Report: Israel plans 50,000 homes in East Jerusalem
Ma'an News: JERUSALEM (Ma'an) -- Israel's Jerusalem municipality plans to build more than 50,000 new homes in the city's occupied eastern sector over two decades, Israeli media reported on Sunday.
A study commissioned by Israel's Jerusalem Mayor Nir Barakat to address housing shortages in the city, obtained by Hebrew daily Maariv, shows designs for 60,718 housing units in the city, with the majority -- 52,363 homes -- planned for East Jerusalem.
Most of the city's land available for construction lies in the eastern sector, with West Jerusalem lacking viable sites, the study says. Israel annexed East Jerusalem -- regarded as the capital of a future Palestinian state -- in a 1967 war, and its control over the area is not recognized by the international community.
According to Maariv, the study shows:
-- 23,628 homes have already been approved, 20,263 in East Jerusalem and 3,365 in the west.
-- 13,824 are pending review, 12,819 in East Jerusalem and 1,005 in the west.
-- 23,266 housing units are still in planning stages, 19,281 in the east and 3,985 in the west.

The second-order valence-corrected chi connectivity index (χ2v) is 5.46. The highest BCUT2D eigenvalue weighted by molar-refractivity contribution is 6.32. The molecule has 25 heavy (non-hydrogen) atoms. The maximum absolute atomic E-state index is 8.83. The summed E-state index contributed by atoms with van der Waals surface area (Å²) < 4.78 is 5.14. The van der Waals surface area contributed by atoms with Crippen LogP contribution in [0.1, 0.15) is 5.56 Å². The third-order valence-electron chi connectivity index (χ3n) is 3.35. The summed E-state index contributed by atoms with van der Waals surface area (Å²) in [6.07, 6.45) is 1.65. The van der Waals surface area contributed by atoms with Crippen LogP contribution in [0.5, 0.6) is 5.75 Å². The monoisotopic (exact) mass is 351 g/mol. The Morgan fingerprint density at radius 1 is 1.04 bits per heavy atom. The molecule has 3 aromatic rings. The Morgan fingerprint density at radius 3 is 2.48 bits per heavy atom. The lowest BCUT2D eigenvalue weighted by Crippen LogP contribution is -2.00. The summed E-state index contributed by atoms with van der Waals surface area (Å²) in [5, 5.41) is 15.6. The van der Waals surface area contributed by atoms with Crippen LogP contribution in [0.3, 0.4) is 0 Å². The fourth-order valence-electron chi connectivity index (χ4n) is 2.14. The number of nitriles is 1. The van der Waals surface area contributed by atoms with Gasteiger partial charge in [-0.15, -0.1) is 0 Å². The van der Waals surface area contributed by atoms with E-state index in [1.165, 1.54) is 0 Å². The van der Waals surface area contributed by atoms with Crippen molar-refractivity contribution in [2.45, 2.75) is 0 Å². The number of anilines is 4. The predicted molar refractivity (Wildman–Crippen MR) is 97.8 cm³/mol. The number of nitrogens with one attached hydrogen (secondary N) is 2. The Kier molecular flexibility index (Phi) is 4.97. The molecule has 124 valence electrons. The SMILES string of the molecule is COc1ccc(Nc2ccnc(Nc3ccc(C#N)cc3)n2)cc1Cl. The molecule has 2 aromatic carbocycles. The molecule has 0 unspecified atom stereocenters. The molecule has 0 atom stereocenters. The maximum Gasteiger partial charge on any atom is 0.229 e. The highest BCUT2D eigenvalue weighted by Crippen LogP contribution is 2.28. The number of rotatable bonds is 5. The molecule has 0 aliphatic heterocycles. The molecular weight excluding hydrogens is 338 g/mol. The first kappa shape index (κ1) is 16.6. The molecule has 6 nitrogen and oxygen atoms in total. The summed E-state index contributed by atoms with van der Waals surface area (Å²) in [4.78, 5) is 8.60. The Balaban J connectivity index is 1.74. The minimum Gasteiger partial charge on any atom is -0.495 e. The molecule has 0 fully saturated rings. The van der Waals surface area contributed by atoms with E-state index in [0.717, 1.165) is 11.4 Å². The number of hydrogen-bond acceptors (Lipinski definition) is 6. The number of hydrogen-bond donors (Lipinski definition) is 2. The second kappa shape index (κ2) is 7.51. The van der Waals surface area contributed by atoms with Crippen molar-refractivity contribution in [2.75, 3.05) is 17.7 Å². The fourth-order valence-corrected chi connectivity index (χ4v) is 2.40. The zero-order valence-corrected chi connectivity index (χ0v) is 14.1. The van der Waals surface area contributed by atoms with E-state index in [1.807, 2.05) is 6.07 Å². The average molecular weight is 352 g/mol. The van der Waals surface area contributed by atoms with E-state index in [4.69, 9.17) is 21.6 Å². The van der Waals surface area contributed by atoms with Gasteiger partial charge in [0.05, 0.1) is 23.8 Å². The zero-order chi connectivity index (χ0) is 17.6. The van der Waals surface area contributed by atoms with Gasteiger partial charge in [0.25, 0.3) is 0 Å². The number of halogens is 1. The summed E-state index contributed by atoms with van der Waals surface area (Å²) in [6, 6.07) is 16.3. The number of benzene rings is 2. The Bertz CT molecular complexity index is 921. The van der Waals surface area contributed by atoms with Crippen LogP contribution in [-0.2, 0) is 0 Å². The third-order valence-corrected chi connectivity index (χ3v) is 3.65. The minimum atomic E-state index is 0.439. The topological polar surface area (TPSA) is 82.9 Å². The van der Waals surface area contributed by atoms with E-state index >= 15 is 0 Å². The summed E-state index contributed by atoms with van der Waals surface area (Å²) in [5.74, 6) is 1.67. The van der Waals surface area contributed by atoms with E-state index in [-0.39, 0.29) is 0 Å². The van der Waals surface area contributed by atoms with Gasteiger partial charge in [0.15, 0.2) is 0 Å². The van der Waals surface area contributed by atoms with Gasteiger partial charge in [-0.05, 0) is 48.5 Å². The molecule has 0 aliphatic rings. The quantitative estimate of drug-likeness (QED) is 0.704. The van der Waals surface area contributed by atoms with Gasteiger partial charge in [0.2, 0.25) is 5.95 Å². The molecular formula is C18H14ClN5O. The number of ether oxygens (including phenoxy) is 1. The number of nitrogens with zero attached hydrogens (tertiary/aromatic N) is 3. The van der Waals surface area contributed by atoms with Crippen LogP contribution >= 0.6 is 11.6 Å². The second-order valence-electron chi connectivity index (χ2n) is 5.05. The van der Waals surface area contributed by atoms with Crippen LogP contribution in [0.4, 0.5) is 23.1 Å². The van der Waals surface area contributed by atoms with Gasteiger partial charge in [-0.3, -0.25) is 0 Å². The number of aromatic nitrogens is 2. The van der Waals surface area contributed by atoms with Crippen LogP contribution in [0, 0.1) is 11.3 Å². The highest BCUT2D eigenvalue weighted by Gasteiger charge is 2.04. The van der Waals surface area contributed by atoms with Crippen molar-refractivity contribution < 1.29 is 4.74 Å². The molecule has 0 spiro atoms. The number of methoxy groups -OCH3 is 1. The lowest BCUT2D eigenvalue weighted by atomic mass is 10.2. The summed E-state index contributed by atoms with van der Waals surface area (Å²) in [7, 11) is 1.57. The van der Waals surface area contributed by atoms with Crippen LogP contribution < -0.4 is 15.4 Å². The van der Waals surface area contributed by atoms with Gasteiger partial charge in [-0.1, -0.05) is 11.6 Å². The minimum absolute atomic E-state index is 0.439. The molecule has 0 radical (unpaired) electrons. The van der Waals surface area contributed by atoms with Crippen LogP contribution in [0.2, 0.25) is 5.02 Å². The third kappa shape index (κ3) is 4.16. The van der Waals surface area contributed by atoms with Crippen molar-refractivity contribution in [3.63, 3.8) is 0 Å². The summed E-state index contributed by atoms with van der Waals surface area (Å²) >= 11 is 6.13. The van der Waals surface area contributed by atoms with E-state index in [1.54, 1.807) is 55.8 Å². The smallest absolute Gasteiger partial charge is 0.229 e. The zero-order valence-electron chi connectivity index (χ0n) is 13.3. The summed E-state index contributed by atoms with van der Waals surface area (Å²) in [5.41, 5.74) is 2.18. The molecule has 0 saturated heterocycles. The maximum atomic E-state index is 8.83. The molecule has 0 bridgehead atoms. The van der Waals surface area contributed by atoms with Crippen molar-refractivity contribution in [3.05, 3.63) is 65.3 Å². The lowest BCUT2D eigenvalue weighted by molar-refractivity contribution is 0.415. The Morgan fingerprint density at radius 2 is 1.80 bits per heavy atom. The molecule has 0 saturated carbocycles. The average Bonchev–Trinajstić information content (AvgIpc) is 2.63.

Of these, the municipality plans:
-- 10,366 homes in northern East Jerusalem, including illegal Israeli settlement Pisgat Zeev and Palestinian town Beit Hanina.
-- 5,239 homes in southern East Jerusalem, including Gilo settlement and Palestinian district Beit Safafa.
-- 4,886 new units in central eastern Palestinian neighborhood of Silwan and Jerusalem's Old City.
A spokesperson for Israel's Jerusalem municipality told Maariv the construction of tens of thousands of homes over the next 20 years will "allow young couples and families to purchase apartments in the city."
The vast majority of land on which Jerusalem is built, including the settlements in the city's occupied eastern sector, is state land, and the property built on it can be purchased by anyone who is an Israeli citizen, or who is Jewish.
Palestinian residents of East Jerusalem, very few of whom have Israeli citizenship, must first obtain a special permit to purchase land or property there. Rights groups say such permission is virtually unheard of.